Module 2: Motivation
Step 1) Overview: A significant challenge in your role as manager or supervisor is mastering the art of motivation – the art of improving the performance of your team or department by getting your associates and subordinates to be engaged and pull together. Your ability to motivate your team is a crucial component of your skills as a manager. This module is aimed at uncovering the structure of motivation and giving you some tools to manage motivation in a professional setting. Recognize that there are at least two distinct types of work that are associated with two distinct models for motivation.
First there is simple, repetitive work that can be described by simple rules and does not require a high level of cognitive engagement or analysis on the part of the worker. With this type of work motivation is often associated with financial or economic rewards.
Second, there is complex work that demands a high level of cognitive engagement, analysis and some judgment. Here financial and economic rewards are not good drivers of motivation. Instead autonomy (the desire to be self-directed), mastery (the desire to get better at stuff) and the desire to serve a higher purpose have a direct impact on motivation.
Step 2) Action Learning: Please watch the two videos in this module.
The following video is a twelve-minute introduction to the essential ingredients of motivation when the work at hand is simple. It is a step-by-step approach to motivating your people who are doing simple repetitive work that requires low levels of analysis on the part of the worker.
The video below is an 11-minute introduction to the management of motivation in the context of complex work that requires thinking, analysis and some judgment on the part of the worker.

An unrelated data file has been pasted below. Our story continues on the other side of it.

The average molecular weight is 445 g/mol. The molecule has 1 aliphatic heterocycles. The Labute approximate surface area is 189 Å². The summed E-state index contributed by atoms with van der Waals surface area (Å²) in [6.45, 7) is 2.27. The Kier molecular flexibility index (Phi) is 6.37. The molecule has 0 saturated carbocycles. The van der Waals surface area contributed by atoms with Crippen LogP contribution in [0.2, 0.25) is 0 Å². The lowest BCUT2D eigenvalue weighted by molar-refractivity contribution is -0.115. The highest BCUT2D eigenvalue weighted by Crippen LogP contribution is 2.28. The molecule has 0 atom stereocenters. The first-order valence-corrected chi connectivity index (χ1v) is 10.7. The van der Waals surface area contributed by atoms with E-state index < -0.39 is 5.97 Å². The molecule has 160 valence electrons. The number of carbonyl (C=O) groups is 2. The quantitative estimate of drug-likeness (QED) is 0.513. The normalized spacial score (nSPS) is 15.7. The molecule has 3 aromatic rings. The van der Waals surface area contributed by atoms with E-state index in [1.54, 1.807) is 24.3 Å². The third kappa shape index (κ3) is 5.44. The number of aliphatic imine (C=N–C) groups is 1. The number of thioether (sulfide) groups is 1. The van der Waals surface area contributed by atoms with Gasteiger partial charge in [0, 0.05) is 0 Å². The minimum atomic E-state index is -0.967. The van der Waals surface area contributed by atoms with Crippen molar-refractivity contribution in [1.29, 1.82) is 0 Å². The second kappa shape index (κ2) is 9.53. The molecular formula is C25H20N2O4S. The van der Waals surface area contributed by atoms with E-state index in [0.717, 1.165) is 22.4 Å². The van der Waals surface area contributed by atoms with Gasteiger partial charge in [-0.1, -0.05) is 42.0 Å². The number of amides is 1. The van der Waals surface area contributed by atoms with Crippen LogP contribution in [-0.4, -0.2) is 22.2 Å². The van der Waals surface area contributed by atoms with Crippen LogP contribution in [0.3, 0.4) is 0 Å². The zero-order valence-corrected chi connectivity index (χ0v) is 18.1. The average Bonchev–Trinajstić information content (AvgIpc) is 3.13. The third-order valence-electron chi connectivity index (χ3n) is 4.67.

Step 3) Points to Ponder:
1). Describe the kind of work you are responsible for managing. Is it simple, repetitive work? Is it work that requires thinking, analysis and judgment? Is it both? Have you noticed that there is a difference between the things that motivate people who do simple work as opposed to those who do complex work? Do you feel that people who do different kinds of work need to be managed differently?
2). What are the “lessons learned” from this module about motivating people who do simple, repetitive work? Do these lessons require a change in the way you think and work? What changes (if any) did you identify and how easy (or difficult) do you anticipate this change will be?
3). What are the “lessons learned” from this module about motivating people who do complex work? Do these lessons require a change in the way you think and work? What changes (if any) did you identify and how easy (or difficult) do you anticipate this change will be?
Step 4) Interactive Discussion: (Optional): After viewing the videos for this module and exploring the Points to Ponder please request your BPC representative to schedule a “Lunch & Learn” to give you the opportunity to discuss the lessons learned from this Module with others in your company that have completed the Module. If you have any questions or need more information please send a message to